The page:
In “Cheap Food: Workers Pay the Price,” Arturo Rodriguez with Alexa Delwiche & Sheheryar (from Chapter 7 of Food, Inc.: How Industrial Food is Making Us Sicker, Fatter & Poorer—and What You Can Do About It, edited by Karl Weber, 2009) state “The integrity of the food system begins with just conditions for workers.” They also recommend supporting organic—though organic production may not provide workers with any additional wages, benefits or respect, they are spared the detrimental effects associated with pesticides.

Measured out 15" to dig hole with trowel for planting squash. We uprooted any fava plants in the way, tossing them as greens (nitrogen) into compost pile after each layer of browns (carbon) & manure. Flipped squash plant upside down from container & sprinkled mycorrhizae on roots Placed plant right side up in dugged out hole

Mixed in compost teeming with mesophilic bacteria, fungi & earthworms!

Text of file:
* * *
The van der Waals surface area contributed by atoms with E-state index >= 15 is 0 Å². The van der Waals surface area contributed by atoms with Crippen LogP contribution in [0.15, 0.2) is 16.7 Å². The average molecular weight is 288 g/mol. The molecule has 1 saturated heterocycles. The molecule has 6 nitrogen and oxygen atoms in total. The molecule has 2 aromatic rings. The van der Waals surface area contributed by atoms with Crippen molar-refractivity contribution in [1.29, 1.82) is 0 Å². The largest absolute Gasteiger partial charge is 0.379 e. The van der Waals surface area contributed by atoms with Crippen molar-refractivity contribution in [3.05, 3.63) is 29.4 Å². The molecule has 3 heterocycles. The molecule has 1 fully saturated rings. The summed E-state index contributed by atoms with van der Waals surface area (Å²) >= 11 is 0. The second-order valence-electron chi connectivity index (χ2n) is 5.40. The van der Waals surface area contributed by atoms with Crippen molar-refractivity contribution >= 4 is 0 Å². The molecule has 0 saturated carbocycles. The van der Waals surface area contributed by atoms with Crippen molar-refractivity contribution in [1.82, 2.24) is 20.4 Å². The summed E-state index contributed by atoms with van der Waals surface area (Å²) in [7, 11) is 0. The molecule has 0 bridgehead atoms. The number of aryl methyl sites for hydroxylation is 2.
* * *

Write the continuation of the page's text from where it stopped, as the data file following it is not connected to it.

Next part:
Ready to water & grow squash

Blue tarp covers new compost pile
Completed bed of newly planted squash & ol' fava plants
What’s the future for urban agriculture in SF?

According to GFE Executive Director Blair Randall, over 100 applications were received for 36 spots in my 2010 GCETP class; due to overwhelming interest, they opened additional spots as enrollment is usually capped at 30. Blair explained that GCETP has evolved over its 20 years, always providing training specific to the interests of SF residents. Since 2007, along with the Slow Food and do-it-yourself movements, GCETP’s curriculum has emphasized growing food in the City and its graduates even started a weekly CSA box of seasonal produce that’s donated to Larkin Street Youth. He estimates about 25% of students enrolled in GCETP want a career change and after graduating, many more actually pursue careers in agriculture.